Saturday, 1 February 2020

How Forge starts up your code [1.14.4+]

Base Mod Class

When you start Minecraft, the Forge code prepares a couple of things and then starts searching for mods.  It looks through the java code in the mods folder until it finds a class which is preceded by the @Mod annotation.

It then reads the unique name of your mod, and constructs the class.  eg

@Mod("examplemod")
public class ExampleMod
{
   public ExampleMod() {
    // your code here gets executed.
  }

The general name for this technique is Reflection.
Reflection: the ability of a computer program to examine and modify the structure and behavior of an object at runtime.
Reflection allows inspection of classes, interfaces, fields and methods at runtime without knowing the names of the interfaces, fields, methods at compile time.
Forge uses this quite a bit to integrate with your mod code without knowing in advance what you've called your classes and how they're structured.

EventHandlers
Although Forge will call your mod class during startup, that's not enough to do everything your mod needs.  Nearly all of your mod code will be designed to respond to things that happen; for example
* A player places your new "Strawberry bush" block into the world; or
* Your "Laser Cannon" entity fires a beam at a nearby player; or
* It becomes night

There are basically two different ways that Forge can call your code:
The first way is to extend vanilla objects and override some of the methods for those objects.
For example: you might write a StrawberryBushBlock class that extends the Block class and overrides some of its functions (such as onBlockAdded()).  During startup, your mod then registers this StrawberryBushBlock with Forge so that it becomes a part of the game.
Later on, when the player plants a StrawberryBush, Forge calls your StrawberryBushBlock.onBlockAdded() and your code performs the necessary instructions to make the bush grow where it has been planted.

public class StrawberryBushBlock extends Block
{
  @Override 
  public onBlockAdded(BlockState state, World worldIn, BlockPos pos, 
                      BlockState oldState, boolean isMoving) {
    // your code to manipulate the world to grow a strawberry push at the right place
  }

This method is used for vanilla objects such as blocks, items, entities, and similar.

The second way is to register an EventHandler for an Event that your code is interested in.
Forge provides a large number of events, such as
* Server TickEvent, which is triggered 20 times per second
* LivingDamageEvent, which is called when a player or entity is damaged by something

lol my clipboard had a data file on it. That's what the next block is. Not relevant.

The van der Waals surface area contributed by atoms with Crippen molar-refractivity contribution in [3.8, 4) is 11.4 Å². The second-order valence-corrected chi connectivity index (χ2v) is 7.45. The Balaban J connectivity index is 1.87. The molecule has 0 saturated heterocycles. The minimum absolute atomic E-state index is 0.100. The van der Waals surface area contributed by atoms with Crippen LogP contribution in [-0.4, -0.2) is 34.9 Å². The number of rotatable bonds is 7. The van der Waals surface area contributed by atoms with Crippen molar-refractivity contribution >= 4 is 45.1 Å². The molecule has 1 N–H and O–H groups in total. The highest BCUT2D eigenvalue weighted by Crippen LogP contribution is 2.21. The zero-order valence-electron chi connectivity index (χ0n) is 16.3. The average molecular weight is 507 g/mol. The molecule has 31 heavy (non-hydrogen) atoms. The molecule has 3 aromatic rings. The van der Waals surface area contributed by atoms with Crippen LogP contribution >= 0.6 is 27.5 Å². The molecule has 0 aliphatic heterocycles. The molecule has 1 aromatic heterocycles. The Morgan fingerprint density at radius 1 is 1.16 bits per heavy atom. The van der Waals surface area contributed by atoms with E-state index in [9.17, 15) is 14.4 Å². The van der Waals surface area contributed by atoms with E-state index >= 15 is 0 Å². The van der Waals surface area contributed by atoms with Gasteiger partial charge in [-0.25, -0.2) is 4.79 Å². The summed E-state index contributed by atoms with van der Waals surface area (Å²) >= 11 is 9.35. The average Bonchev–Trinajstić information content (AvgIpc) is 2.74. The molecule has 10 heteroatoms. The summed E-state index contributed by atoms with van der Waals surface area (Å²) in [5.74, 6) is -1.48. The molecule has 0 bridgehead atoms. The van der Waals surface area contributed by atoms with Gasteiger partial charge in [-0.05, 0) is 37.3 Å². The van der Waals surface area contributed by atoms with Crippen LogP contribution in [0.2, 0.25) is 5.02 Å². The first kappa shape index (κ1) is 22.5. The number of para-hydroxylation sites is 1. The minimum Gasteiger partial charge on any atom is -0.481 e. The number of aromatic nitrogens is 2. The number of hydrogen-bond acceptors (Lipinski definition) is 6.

This is done by "subscribing" to an event, typically during your mod construction:

@Mod("examplemod")
public class ExampleMod
{
   public ExampleMod() {
    MinecraftForge.EVENT_BUS.register(new ServerTickHandlerClass());
  }
public class ServerTickHandlerClass {
  @SubscribeEvent
  public void serverTick(TickEvent.ServerTickEvent event) {
     // this code gets called at every server tick (20 times per second)
  }
}
** Important Note ** - there are two event busses: the MinecraftForge.EVENT_BUS and your mod's own ModEventBus.

FMLJavaModLoadingContext.get().getModEventBus();

If you subscribe your event to the wrong bus, it will never get called. Based on my testing on 1.14.4:
ModEventBus is used for setup/initialisation events only, in the following order:
* RegistryEvent of all types
* ColorHandlerEvent (for blocks & items)
* ParticleFactoryRegisterEvent
* FMLCommonSetupEvent
* TextureStitchEvent
* FMLClientSetupEvent or FMLDedicatedServerSetupEvent

* ModelRegistryEvent
* Other ModLifecycleEvents such as InterModEnqueueEvent, InterModProcessEvent
Everything else: the MinecraftForge.EVENT_BUS




Mod Startup Order

A number of things need to happen during mod startup, before the game starts running, and the order that they occur is important.  During startup, Forge will call your Mod several times to let you add new blocks, items, read configuration files, and otherwise integrate itself into the game at the right times. The most important stages are:

  • Construction of your mod class
  • Registry events for blocks, items, recipes, entities, sound events, etc - these allow you to tell Forge about new blocks
  • SetupEvents (FMLCommonSetupEvent, FMLClientSetupEvent)
Minecraft Distributions
There is one final concept that is important during the game startup.  There are two different distributions of Minecraft that your mod might be installed in:

  • The "Client" distribution; or
  • The "DedicatedServer" distribution.

(For more detail see here).

Why is this important?    If your mod is installed in a DedicatedServer, some of your setup is not needed (and will cause the server to crash if you try to do it anyway).  Examples are - setting up EntityRenderers, loading graphics, initialising sounds, and referring to any Dist.CLIENT classes.

Your mod should handle this correctly by putting its initialisation code into the appropriate SetupEvent
  • The FMLCommonSetupEvent is called during startup for both the CombinedClient and DedicatedServer.  Set up your server-side objects in here.
  • The FMLClientSetupEvent is called during startup of the CombinedClient only.  Set up your client-side objects in here.
In many cases, you won't actually need to put any code into the SetupEvent handlers, because the Registry events will do all the work.  Forge ensures that the Registry events are only called for the appropriate distributions.


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